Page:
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Publication numberUS3622289 A
Publication typeGrant
Publication dateNov 23, 1971
Filing dateDec 12, 1969
Priority dateDec 12, 1969
Publication numberUS 3622289 A, US 3622289A, US-A-3622289, US3622289 A, US3622289A
InventorsGetz Ralph W, Hansen James H
Original AssigneeOwens Corning Fiberglass Corp
Export CitationBiBTeX, EndNote, RefMan
External Links: USPTO, USPTO Assignment, Espacenet
Glass feeder made of pt-rh-mo high temperature-high strength alloy
US 3622289 A
Abstract  available in
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Claims  available in
Description  (OCR text may contain errors)

United States Patent James M. Hansen;

[72] inventors Ralph W. Getz, both of Newark, Ohio [54] GLASS FEEDER MADE OF PT -RH-MO HIGH TEMPERATURE-HIGH STRENGTH ALLOY 4 Claims, No Drawings [52] U.S.Cl 65/1, 65/374, 75/172 [51 Int. Cl C03b 37/02 [50] Fleld of Search 75/172; 65/1. 374

[56) References Cited UNITED STATES PATENTS 2,460,547 2/ 1 949 Stevens 65/374 X Primary ExaminerS. Leon Bashore Assistant Examiner- Robert L. Lindsay, .I r. Allorneys-Staelin and O'verman and Robert E. Witt ABSTRACT: This invention pertains to a glass feeder fabricated from an alloy containing 14-79 percent platinum, 20-85 percent rhodium and 0.01-10 percent molybdenum in which said molybdenum is present in an amount sufficient to increase the ductility of the alloy. This invention also pertains to a composite feeder comprising different platinum-rhodium and molybdenum alloys wherein the molybdenum content of these alloys are in an amount sufficient to maintain the resistivitics of the alloys at the same magnitude when the feeder is in use at high temperatures.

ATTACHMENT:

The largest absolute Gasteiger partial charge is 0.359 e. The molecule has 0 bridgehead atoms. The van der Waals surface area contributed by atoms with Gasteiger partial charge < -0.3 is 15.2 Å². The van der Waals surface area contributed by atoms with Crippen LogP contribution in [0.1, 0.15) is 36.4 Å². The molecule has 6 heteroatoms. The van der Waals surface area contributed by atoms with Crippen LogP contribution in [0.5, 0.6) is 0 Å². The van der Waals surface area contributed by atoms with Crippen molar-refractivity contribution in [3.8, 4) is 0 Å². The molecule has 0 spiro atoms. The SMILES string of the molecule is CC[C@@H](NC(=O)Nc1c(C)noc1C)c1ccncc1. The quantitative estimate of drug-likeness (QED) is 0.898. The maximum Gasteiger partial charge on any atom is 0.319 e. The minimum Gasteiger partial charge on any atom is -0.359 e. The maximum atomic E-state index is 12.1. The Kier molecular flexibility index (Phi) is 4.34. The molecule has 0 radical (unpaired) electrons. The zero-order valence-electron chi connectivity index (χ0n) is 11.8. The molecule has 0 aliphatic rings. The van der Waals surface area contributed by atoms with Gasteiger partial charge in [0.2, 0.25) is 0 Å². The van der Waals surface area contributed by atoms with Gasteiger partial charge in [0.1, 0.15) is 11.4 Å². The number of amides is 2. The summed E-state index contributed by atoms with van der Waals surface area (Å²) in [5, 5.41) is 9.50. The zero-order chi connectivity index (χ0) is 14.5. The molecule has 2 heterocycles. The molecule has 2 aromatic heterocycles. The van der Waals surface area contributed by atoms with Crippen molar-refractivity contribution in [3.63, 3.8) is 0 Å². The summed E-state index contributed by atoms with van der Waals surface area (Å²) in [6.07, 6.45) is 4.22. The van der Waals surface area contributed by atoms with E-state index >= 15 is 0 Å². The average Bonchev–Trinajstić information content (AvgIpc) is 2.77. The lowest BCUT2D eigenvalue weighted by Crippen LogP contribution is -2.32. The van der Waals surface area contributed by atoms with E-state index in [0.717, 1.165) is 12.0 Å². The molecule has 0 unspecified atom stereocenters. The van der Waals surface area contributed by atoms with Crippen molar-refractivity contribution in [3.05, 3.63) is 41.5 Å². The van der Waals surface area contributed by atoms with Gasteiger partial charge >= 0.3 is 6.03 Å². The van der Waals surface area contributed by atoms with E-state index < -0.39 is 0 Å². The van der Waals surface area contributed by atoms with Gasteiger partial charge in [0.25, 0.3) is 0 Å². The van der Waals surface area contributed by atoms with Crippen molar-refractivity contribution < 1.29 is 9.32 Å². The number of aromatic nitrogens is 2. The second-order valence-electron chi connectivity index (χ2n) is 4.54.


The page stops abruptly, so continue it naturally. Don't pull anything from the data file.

GLASS FEEDER MADE OF PT-RH-MO HIGH TEMPERATURE-HIGH STRENGTH ALLOY BACKGROUND OF THE INVENTION This invention relates to platinum-rhodium alloys and more specifically to a platinum-rhodium alloy having a third metal addition wherein its high temperature-high strength properties are greatly increased. A high rhodium alloy is very desirable because of its high melting properties thereby being capable of exposure to high operating temperatures during service operations.

High rhodium content alloys in the past have been demonstrated to be capable of being produced without difficulty by a normal vacuum melting process. Platinum-rhodium alloys comprising from 20-40 percent rhodium'are capable of being fabricated by a process of hot working followed by normal cold working. For example, in the case of sheet material, hot rolling is followed by cold rolling. Rhodium contents of more than 40 percent have been fabricated but they require more sophistication, e. g. powder techniques.